I started attending basketball camps the summer between 7th and 8th grade. The first camp I went to was in the Pocono Mountains and at the camp I met Calvin Murphy, and Paul Silas, who gave lectures on shooting and on rebounding respectively. I started attending Lehigh Valley Basketball Camp the summer after my eighth grade. Many boys playing on our junior high and high school teams were steered to that camp because the coaching staff at the camp had one time coached in Union County, NJ and had a strong reputation for teaching fundamentals and attracting strong players from throughout NY, NJ, PA and even DC area. In fact, one of the camp co-directors was Bob Fulton and he was my brother's high school coach prior to moving to coach in Pennsylvania for many years so my brother pushed for me to attend that camp as well. I attended this camp every summer throughout high school and then joined the camp as an instructor after graduating. For two of the summers as a camper my coach was Jack Bruen, and as a camp instructor I worked alongside Mark Slonaker, currently the head coach at Mercer University. Slonaker was a star player at Rahway a few years ahead of me and was then playing at the University of Georgia. Jack Bruen was a wonderful man and I was very sad to hear of his death a few years back when he was coaching at Colgate. The way the camp was organized at the time was that you listened to camp director Zywacki give a short morning talk and then you went off to drills in stations and then you worked with a team that was formed the first day of camp. If my memory serves me right, we did fundamentals, then played a game, then usually listened to a guest lecture from a coach, or college or professional ballplayer, then played another game, special technique drills (say defensive concept and technique), and then another game. The evenings were capped off watching the counselors play at game at 9:00 or 10:00pm at night. Zywacki ran a tight ship and there wasn't much fooling around, but for a basketball junkie it was heaven.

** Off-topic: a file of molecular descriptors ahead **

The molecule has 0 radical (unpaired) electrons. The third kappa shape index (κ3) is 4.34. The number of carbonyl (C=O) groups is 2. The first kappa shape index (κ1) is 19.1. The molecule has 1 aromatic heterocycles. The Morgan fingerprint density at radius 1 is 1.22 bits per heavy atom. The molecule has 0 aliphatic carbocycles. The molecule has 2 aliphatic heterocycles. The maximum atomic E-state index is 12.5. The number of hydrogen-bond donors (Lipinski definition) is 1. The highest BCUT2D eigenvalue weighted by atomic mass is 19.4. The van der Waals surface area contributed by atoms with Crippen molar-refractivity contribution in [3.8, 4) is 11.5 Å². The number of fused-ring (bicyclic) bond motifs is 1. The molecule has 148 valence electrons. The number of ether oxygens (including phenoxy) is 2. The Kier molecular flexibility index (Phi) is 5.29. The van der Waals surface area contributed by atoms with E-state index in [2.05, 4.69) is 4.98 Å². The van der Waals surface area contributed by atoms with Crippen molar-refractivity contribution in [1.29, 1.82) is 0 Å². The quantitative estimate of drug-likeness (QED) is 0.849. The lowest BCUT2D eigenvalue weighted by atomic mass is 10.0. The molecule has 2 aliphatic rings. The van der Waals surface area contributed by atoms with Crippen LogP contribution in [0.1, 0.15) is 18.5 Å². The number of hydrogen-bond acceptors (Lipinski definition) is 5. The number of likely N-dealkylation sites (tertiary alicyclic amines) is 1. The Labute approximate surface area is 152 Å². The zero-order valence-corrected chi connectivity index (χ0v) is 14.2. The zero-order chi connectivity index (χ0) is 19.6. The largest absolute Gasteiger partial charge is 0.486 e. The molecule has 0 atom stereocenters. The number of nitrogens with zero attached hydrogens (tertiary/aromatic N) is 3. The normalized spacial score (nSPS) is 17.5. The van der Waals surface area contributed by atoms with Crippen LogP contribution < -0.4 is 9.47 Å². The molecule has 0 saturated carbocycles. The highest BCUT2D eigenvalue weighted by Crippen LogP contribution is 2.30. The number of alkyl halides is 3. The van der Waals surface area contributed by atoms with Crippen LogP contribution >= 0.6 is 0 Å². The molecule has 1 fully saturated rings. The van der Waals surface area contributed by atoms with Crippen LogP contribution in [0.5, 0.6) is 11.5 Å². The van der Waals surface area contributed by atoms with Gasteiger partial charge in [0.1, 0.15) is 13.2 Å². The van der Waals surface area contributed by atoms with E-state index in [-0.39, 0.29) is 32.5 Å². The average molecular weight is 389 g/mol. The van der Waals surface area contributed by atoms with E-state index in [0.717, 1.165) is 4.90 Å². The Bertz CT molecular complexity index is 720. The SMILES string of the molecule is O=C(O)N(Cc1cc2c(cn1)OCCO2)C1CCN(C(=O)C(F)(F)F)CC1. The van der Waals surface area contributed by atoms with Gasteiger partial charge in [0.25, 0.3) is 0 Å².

One of the highlights of the Lehigh Valley camp for me was the visits each year from Coach Herb Magee. He was (is) a wonderful shooting instructor and he taught me how to shoot a basketball. I would take his tips and practice them for hours on end. I developed into a very good shooter and in fact won many shooting awards over the next few years at the camp and elsewhere. When I worked as a camp instructor, in fact, the station I was given was the fundamentals of shooting. Too bad I couldn't consistently get open for that shot because of slow feet.
I am still fascinated by the fundamentals of shooting. I love to watch wonderful dunks like any other fan, and the athleticism of today's players is a thing of beauty, but the art of shooting a basketball has fallen off. When I was a kid my brother and father used to talk to me about Bill Sharman of the great Boston Celtics teams of the 1950s (before I was born). Sharman shot .883 from the foul line during his career and averaged 18.1 points per game. Along with Bob Cousy, they formed the Hall of Fame backcourt of the Celtics. My father taught me to follow Sharman's technique of shooting and I remember reading Sharman's book, The Art of Shooting, when I was in 6th or 7th grade. In 8th grade my Dad took me to Madison Square Garden where I saw Ernie DiGrgorio of the then Bullalo Braves scorched the Knicks with his shooting. During the 1973-74 season Ernie D led the NBA is foul shooting with 90.2% and won Rookie of the Year honors. Other great shooters I have admired include Mark Price, 90.4% free throw shooter throughout his 12 seasons in the NBA, Steve Alford of Indiana University and then with Dallas in the NBA, and now the coach of Iowa, Chris Mullen of St. John's and then with Golden State Warriors and Indiana Pacers, and currently JJ Redick of Duke.
Bill Sharman with the Celtics
Ernie DiGregorio in 1975
perhaps the best poor shotter at the collegiate level I have seen since
Chris Mullen and Steve Alford. Note the picture perfect form!!!
players learning how to shoot, I highly recommend the
videos of Coach Magee and Coach Steve Alford. Alford's videos
are particular good at explaining to young players the art of moving
without the ball to set up your shot. Alford and Redik are the best
at moving without the ball in the college game I have ever seen and
I think it is a thing of pure beauty.